NYPD COP WHO KILLED DEBORAH DANNER HAS HISTORY OF VIOLENCE SAYS LAWYER WHO SUED HIM
OFFICER HUGH BARRY'S BRUTALITY WAS CAUGHT ON CAMERA AT A 2011 SMIF-N-WESSUN CONCERT IN NYC
BY KEEGAN STEPHAN
The NYPD officer who shot and killed 66-year-old Deborah Danner in her Bronx apartment on Tuesday night — prompting the police commissioner to issue a statement admitting that proper procedures weren’t followed — has twice been sued for assault and civil rights violations, costing the city an undisclosed amount of money. In one incident, his actions were captured on video, but the NYPD failed to take any meaningful action against Officer Hugh Barry (pictured on the left next to the man he assaulted). Instead, they promoted him.
Mass Appeal spoke with Kenneth Montgomery, a criminal defense and civil rights attorney, who was given the opportunity to question Barry at trial on behalf of a client and he says he is “not surprised” that the officer ended up killing someone. At the 2011 album release party for Monumental, the collaboration between rappers Smif-N-Wessun and producer Peter Rock, Montgomery witnessed a melee involving Officer Barry in which multiple people were arrested.
According to Montgomery, there were several arrests on that June night at and outside the LES venue Tammany Hall. The police “came there to fight,” he says. “It wasn’t about diplomacy. They had a mob mentality. There wasn’t a riot going on or anything. It was a calm event. But the police didn’t even go inside to try to talk to anybody about whatever complaint they were there for. They stood outside, pulled on their black leather gloves – and it was hot, it was the middle of summer – and started grabbing people as they were leaving and shoving them.”
Montgomery says his client, Gabriel Diaz, was leaving the area as instructed by police when cops started shoving him from behind, then hitting him with a baton. The incident can be seen in the video below. Mongtomery says Officer Barry, can be seen jumping into the fray, repeatedly throwing overhead punches that landed on Diaz’s head:
The City was well aware of the incident at the time and apparently took no action. Initially, Diaz and the others arrested at the release party were charged with crimes ranging from resisting arrest to assault of a police officer, but as Montgomery began collecting video evidence, all the criminal charges were dropped.
Three of the men involved countersued and filed complaints with the Civilian Complaint Review Board, the NYC agency charged with investigating allegations of police misconduct. Despite the videos, the Civilian Complaint Review Board said the claims were “unsubstantiated.”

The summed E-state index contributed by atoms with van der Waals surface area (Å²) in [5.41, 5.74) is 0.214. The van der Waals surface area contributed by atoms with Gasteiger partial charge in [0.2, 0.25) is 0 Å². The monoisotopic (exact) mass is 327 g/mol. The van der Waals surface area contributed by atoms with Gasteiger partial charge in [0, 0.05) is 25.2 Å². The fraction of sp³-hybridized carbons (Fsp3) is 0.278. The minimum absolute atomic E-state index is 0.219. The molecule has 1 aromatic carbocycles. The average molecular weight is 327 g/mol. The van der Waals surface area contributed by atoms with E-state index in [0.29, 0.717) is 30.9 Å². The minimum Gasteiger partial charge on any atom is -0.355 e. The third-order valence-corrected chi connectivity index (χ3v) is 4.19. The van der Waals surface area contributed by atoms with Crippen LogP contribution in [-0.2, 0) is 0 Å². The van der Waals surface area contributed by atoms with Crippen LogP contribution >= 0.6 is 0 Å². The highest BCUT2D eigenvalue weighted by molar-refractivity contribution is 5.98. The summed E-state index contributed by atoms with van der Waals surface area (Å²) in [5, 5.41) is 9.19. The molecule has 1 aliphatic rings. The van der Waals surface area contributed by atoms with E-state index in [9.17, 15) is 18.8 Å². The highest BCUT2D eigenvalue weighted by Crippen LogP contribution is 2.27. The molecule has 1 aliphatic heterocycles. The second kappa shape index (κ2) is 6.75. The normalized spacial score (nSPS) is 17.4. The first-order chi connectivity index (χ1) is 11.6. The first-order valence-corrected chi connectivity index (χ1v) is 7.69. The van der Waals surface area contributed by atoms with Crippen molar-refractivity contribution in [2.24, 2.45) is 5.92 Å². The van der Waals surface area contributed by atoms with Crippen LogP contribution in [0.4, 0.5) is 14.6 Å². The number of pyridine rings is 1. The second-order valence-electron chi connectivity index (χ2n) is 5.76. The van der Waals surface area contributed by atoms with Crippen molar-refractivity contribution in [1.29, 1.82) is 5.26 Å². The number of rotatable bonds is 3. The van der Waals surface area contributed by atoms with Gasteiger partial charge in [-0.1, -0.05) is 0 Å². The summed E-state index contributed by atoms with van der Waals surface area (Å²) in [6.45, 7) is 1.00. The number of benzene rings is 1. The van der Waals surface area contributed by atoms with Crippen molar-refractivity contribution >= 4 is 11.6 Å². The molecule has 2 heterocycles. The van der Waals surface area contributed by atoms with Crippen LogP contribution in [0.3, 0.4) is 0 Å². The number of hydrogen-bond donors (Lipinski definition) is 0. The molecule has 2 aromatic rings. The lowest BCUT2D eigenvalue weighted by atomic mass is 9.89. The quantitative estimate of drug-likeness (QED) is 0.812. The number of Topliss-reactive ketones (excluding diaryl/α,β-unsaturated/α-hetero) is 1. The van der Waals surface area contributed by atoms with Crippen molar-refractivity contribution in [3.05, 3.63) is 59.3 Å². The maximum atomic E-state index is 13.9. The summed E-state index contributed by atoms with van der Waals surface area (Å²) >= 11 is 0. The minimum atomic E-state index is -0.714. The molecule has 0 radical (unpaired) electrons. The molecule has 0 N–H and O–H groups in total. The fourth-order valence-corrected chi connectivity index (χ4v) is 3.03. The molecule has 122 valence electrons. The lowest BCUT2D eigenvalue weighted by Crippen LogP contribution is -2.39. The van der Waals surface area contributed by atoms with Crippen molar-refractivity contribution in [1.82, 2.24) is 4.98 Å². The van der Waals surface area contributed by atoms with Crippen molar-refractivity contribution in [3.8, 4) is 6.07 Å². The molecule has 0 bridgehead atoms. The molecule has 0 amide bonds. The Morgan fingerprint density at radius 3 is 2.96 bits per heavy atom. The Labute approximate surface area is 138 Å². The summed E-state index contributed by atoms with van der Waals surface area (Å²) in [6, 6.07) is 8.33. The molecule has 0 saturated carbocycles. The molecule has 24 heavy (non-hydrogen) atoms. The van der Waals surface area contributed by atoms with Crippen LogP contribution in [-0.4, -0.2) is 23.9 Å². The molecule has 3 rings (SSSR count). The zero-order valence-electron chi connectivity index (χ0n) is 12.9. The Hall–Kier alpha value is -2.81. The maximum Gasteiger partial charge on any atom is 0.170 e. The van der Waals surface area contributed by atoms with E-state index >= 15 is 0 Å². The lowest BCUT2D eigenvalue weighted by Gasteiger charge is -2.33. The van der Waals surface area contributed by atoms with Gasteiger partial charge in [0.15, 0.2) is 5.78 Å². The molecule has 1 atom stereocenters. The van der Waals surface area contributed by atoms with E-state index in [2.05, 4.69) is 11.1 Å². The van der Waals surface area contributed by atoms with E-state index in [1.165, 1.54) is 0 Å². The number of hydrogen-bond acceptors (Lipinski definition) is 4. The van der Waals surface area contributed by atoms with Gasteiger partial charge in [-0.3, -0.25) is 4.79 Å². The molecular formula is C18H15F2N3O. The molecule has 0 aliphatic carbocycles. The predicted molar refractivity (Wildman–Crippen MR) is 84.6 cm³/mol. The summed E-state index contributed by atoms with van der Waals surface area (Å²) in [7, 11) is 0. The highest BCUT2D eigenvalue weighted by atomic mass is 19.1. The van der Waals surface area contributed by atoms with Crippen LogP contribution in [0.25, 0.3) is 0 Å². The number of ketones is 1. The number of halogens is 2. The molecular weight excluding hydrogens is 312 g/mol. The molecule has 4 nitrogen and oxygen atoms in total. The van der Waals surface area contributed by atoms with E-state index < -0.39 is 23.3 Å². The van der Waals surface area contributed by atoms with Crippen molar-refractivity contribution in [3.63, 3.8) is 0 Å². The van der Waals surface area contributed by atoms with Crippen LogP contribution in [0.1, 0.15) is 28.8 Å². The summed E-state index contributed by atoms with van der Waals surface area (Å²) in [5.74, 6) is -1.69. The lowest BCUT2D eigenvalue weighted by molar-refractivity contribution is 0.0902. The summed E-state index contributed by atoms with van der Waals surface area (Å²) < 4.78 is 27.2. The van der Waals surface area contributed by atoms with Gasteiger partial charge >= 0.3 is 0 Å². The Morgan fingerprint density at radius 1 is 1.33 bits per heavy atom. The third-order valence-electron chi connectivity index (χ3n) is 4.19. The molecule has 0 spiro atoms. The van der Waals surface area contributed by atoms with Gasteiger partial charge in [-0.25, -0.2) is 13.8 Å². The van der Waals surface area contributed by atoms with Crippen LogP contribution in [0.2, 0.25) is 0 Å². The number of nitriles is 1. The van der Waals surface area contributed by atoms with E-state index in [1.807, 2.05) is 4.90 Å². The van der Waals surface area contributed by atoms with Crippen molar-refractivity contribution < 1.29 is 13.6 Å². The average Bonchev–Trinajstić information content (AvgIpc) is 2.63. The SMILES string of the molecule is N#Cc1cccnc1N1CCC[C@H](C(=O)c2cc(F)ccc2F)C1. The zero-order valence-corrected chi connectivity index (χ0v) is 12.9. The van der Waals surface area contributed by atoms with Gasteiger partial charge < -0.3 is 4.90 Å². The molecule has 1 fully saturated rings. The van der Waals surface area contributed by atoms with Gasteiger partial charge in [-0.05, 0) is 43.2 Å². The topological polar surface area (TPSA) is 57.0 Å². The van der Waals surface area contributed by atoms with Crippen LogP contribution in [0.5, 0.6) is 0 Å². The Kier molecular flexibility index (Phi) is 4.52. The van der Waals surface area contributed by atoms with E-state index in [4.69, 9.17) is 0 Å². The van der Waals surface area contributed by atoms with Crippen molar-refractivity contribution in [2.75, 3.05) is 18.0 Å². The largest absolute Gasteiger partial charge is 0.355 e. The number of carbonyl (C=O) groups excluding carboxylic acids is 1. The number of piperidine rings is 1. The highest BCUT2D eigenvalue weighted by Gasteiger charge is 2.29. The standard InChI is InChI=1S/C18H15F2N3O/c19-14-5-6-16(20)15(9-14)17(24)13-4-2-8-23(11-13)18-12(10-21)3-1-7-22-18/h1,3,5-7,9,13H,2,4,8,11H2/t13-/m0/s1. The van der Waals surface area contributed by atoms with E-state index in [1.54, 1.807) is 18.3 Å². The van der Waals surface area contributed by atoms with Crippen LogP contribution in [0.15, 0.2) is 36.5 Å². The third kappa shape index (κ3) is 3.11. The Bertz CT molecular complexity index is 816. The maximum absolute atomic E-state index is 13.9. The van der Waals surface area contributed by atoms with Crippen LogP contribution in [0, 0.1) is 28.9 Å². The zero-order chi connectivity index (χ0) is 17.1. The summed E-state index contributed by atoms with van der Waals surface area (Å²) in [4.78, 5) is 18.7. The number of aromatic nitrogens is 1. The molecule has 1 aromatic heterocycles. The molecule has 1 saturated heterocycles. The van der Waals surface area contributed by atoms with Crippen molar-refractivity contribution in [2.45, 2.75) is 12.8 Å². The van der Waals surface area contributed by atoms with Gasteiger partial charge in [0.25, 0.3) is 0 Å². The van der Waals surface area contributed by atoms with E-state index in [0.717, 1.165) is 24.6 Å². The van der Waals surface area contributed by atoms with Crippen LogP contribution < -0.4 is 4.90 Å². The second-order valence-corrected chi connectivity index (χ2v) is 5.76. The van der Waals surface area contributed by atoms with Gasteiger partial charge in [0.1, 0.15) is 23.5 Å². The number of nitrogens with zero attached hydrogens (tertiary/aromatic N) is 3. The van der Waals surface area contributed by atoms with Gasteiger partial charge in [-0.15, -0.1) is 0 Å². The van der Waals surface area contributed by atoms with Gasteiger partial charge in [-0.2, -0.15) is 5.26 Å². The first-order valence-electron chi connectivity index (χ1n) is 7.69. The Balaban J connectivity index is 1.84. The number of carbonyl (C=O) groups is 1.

At trial, the videos were disclosed to the city and played back to the officers. The complaint points to Barry’s violent actions specifically:
On the stand, Montgomery said Barry was “remorseless” and “didn’t seem to understand the magnitude of what he had done or what was going on,” explains the attorney. The officers were ultimately found not guilty. Montgomery suspects this was the result of the largely suburban jury, which couldn’t conceive of officers being the aggressors, especially against a group of young, black men.
Last month, the NYPD decided to stop releasing officer’s discipline records, ending a 40 year practice of doing so, making it hard to ascertain if Barry was disciplined internally. But since the 2014 lawsuit, he has been promoted from P.O. to Sergeant.
And this was the second lawsuit against the officer. The first, in 2012, accused him of assaulting and pepper-spraying a subdued suspect, also a young, black man. The following is an excerpt from the complaint in which the the sole officer named was Barry.
Again, all charges were dropped, and the victim countersued. This case was settled out of court, another implied admission of guilt on the part of the city, costing taxpayers an undisclosed amount of money. For comparison, the three women pepper-sprayed by the NYPD during Occupy Wall Street received over $100,000 each. In 2014, it was reported that over $428 million was shelled out over a five year period in settlements against the NYPD and for the fiscal year 2016, $228.5 million was payed out for police misconduct.
While the NYPD said it “failed” by killing Deborah Danner, it appears to be trying to limit its culpability. In reality, the NYPD had ample evidence of Barry’s propensity to violence and excessive force before he killed Danner and yet, despite two lawsuits for assault — one settled out of court, and another with video evidence — the NYPD promoted Barry to sergeant.
Promoting officers involved in violent incidents has become a standard practice for the nation’s largest police force. The NYPD recently promoted the cop who killed Amadou Diallo and increased the pay of the officers who killed Ramarley Graham and Eric Garner, long after their killings of black men sparked protests and made national headlines.
“The City defended these officers very aggressively,” says Montgomery. “People don’t understand how unqualified these officers are to have guns and be assessing danger.”
Surely the NYPD does not understand this, as it continues to defend officers against multiple charges of excessive force, and increases their presence in communities of color for non-criminal offenses under the banner of “community policing.”